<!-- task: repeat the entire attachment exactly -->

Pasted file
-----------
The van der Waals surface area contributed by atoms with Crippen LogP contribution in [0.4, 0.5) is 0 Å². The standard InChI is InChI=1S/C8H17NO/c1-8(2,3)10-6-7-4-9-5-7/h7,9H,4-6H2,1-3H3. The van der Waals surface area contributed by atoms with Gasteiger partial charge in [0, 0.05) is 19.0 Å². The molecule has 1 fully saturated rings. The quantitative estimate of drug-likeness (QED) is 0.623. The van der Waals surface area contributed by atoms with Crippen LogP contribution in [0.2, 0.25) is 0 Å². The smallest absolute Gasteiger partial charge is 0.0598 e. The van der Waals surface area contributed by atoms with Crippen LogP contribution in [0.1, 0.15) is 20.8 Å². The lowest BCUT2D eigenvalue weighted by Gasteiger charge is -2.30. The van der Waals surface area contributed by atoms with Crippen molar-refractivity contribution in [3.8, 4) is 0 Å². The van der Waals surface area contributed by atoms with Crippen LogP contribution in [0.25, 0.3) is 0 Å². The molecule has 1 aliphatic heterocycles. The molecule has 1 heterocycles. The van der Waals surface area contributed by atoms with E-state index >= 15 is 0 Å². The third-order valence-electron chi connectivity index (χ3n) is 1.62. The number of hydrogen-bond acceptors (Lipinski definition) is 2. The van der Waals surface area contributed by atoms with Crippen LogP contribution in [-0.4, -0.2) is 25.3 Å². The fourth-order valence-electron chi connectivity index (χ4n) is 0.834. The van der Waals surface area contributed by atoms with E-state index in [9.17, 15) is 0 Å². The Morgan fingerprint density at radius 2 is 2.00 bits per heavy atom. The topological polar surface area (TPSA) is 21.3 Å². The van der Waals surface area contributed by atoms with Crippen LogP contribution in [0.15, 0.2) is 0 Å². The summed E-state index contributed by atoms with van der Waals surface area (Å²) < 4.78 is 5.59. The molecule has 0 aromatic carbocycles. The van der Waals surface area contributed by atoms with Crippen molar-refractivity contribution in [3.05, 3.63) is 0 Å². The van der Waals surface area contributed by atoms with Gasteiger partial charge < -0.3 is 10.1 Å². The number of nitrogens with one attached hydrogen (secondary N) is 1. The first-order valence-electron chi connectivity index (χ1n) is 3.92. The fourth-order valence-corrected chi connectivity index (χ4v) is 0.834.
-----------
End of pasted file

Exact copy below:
The van der Waals surface area contributed by atoms with Crippen LogP contribution in [0.4, 0.5) is 0 Å². The standard InChI is InChI=1S/C8H17NO/c1-8(2,3)10-6-7-4-9-5-7/h7,9H,4-6H2,1-3H3. The van der Waals surface area contributed by atoms with Gasteiger partial charge in [0, 0.05) is 19.0 Å². The molecule has 1 fully saturated rings. The quantitative estimate of drug-likeness (QED) is 0.623. The van der Waals surface area contributed by atoms with Crippen LogP contribution in [0.2, 0.25) is 0 Å². The smallest absolute Gasteiger partial charge is 0.0598 e. The van der Waals surface area contributed by atoms with Crippen LogP contribution in [0.1, 0.15) is 20.8 Å². The lowest BCUT2D eigenvalue weighted by Gasteiger charge is -2.30. The van der Waals surface area contributed by atoms with Crippen molar-refractivity contribution in [3.8, 4) is 0 Å². The van der Waals surface area contributed by atoms with Crippen LogP contribution in [0.25, 0.3) is 0 Å². The molecule has 1 aliphatic heterocycles. The molecule has 1 heterocycles. The van der Waals surface area contributed by atoms with E-state index >= 15 is 0 Å². The third-order valence-electron chi connectivity index (χ3n) is 1.62. The number of hydrogen-bond acceptors (Lipinski definition) is 2. The van der Waals surface area contributed by atoms with Crippen LogP contribution in [-0.4, -0.2) is 25.3 Å². The fourth-order valence-electron chi connectivity index (χ4n) is 0.834. The van der Waals surface area contributed by atoms with E-state index in [9.17, 15) is 0 Å². The Morgan fingerprint density at radius 2 is 2.00 bits per heavy atom. The topological polar surface area (TPSA) is 21.3 Å². The van der Waals surface area contributed by atoms with Crippen LogP contribution in [0.15, 0.2) is 0 Å². The summed E-state index contributed by atoms with van der Waals surface area (Å²) < 4.78 is 5.59. The molecule has 0 aromatic carbocycles. The van der Waals surface area contributed by atoms with Crippen molar-refractivity contribution in [3.05, 3.63) is 0 Å². The van der Waals surface area contributed by atoms with Gasteiger partial charge < -0.3 is 10.1 Å². The number of nitrogens with one attached hydrogen (secondary N) is 1. The first-order valence-electron chi connectivity index (χ1n) is 3.92. The fourth-order valence-corrected chi connectivity index (χ4v) is 0.834.